A Dangerous Crossing

In A Dangerous Crossing, the fourth Rachel Getty and Esa Khattak mystery, Ausma Zehanat Khan (Among the Ruins) once again embeds a compelling whodunit within the context of greater political and humanitarian strife. Audrey Clare, a Canadian aide worker in Greece, has gone missing following a double homicide in one of the Syrian refugee camps on the small Greek island of Lesvos. The prime minister himself asks Inspector Khattak and his partner Getty to investigate the murders and Audrey's disappearance--but quietly, so as not to disrupt the tense politics surrounding the resettlement of Syrian refugees in Canada.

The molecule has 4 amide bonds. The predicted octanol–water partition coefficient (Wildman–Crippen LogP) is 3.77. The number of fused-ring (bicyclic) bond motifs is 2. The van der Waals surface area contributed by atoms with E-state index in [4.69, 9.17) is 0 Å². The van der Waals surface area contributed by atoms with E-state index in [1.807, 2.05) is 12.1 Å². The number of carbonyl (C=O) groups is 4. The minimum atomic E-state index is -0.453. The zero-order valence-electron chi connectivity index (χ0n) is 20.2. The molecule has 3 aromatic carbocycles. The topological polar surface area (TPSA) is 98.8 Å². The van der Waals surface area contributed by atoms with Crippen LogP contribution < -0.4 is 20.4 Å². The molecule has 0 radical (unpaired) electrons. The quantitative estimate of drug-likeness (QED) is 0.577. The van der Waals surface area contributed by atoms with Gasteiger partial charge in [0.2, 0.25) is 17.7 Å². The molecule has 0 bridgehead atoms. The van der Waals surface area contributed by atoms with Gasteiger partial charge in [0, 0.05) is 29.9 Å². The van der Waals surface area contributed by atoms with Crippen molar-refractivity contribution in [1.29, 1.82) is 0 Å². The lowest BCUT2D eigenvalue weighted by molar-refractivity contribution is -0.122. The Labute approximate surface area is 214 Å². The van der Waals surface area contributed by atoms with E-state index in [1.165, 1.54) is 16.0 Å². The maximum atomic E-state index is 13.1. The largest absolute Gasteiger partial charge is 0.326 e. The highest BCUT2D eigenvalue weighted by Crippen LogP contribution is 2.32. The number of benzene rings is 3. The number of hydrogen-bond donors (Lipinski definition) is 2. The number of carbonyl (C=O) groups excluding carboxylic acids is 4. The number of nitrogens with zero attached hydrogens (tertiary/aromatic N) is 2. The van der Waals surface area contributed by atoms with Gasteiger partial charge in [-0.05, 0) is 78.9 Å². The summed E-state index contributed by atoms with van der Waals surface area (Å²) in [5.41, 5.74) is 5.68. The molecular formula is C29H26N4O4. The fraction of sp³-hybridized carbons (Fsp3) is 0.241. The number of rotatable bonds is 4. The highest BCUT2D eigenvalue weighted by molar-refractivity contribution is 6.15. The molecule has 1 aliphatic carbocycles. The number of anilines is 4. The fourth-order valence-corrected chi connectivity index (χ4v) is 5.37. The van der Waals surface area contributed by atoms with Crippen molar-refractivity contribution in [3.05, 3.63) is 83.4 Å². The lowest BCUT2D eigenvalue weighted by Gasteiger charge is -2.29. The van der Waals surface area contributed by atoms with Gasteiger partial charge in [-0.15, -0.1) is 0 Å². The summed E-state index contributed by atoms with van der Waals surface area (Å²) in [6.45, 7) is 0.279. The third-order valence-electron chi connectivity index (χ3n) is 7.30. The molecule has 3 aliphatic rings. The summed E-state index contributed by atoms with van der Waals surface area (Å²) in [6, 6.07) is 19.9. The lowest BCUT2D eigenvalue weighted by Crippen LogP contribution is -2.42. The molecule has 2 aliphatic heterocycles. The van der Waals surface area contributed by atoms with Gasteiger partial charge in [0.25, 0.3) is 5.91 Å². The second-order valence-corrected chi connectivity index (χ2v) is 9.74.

The mystery at the heart of A Dangerous Crossing stands alone, though references to the characters' pasts throughout the early parts of the novel may be confusing for those new to the series. As the story moves more determinedly into the disappearance of Audrey Clare, however, Khan's skill at conveying the very human impact of a case becomes clear. This exploration is by no means limited to the case at hand, as Khan skillfully sheds light on the very human side of the war in Syria--and the rest of the world's failure to grasp that humanity. Though a single novel cannot shift this narrative, A Dangerous Crossing does an excellent job of portraying the situation in Syria in a way that will help readers recognize hard truths. Moreover, it does so while drawing them into the type of carefully woven, multi-layered mystery that has become characteristic of Khan's expert novels. --Kerry McHugh, blogger at Entomology of a Bookworm

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